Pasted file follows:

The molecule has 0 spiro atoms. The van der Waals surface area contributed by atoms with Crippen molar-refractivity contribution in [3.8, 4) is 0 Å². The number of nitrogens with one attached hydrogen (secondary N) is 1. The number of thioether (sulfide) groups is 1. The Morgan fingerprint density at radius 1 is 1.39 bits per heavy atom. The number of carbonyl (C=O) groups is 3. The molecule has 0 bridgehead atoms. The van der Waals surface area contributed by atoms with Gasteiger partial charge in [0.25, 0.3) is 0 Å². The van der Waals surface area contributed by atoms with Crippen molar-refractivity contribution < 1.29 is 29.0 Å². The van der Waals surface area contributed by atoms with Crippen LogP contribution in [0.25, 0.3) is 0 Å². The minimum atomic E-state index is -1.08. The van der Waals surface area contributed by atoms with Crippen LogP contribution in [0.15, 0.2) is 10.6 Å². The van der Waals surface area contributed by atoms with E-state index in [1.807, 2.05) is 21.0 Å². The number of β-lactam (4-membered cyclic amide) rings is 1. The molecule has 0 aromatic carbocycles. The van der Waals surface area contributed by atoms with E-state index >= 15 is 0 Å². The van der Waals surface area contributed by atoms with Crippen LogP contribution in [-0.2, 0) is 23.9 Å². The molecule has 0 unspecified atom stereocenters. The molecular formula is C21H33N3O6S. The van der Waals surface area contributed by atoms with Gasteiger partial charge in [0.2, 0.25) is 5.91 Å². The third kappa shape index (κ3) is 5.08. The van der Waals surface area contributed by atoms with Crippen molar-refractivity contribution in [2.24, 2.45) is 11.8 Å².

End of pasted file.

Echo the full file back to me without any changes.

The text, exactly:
The molecule has 0 spiro atoms. The van der Waals surface area contributed by atoms with Crippen molar-refractivity contribution in [3.8, 4) is 0 Å². The number of nitrogens with one attached hydrogen (secondary N) is 1. The number of thioether (sulfide) groups is 1. The Morgan fingerprint density at radius 1 is 1.39 bits per heavy atom. The number of carbonyl (C=O) groups is 3. The molecule has 0 bridgehead atoms. The van der Waals surface area contributed by atoms with Gasteiger partial charge in [0.25, 0.3) is 0 Å². The van der Waals surface area contributed by atoms with Crippen molar-refractivity contribution < 1.29 is 29.0 Å². The van der Waals surface area contributed by atoms with Crippen LogP contribution in [0.25, 0.3) is 0 Å². The minimum atomic E-state index is -1.08. The van der Waals surface area contributed by atoms with Crippen LogP contribution in [0.15, 0.2) is 10.6 Å². The van der Waals surface area contributed by atoms with E-state index in [1.807, 2.05) is 21.0 Å². The number of β-lactam (4-membered cyclic amide) rings is 1. The molecule has 0 aromatic carbocycles. The van der Waals surface area contributed by atoms with E-state index >= 15 is 0 Å². The van der Waals surface area contributed by atoms with Crippen LogP contribution in [-0.2, 0) is 23.9 Å². The molecule has 0 unspecified atom stereocenters. The molecular formula is C21H33N3O6S. The van der Waals surface area contributed by atoms with Gasteiger partial charge in [0.2, 0.25) is 5.91 Å². The third kappa shape index (κ3) is 5.08. The van der Waals surface area contributed by atoms with Crippen molar-refractivity contribution in [2.24, 2.45) is 11.8 Å².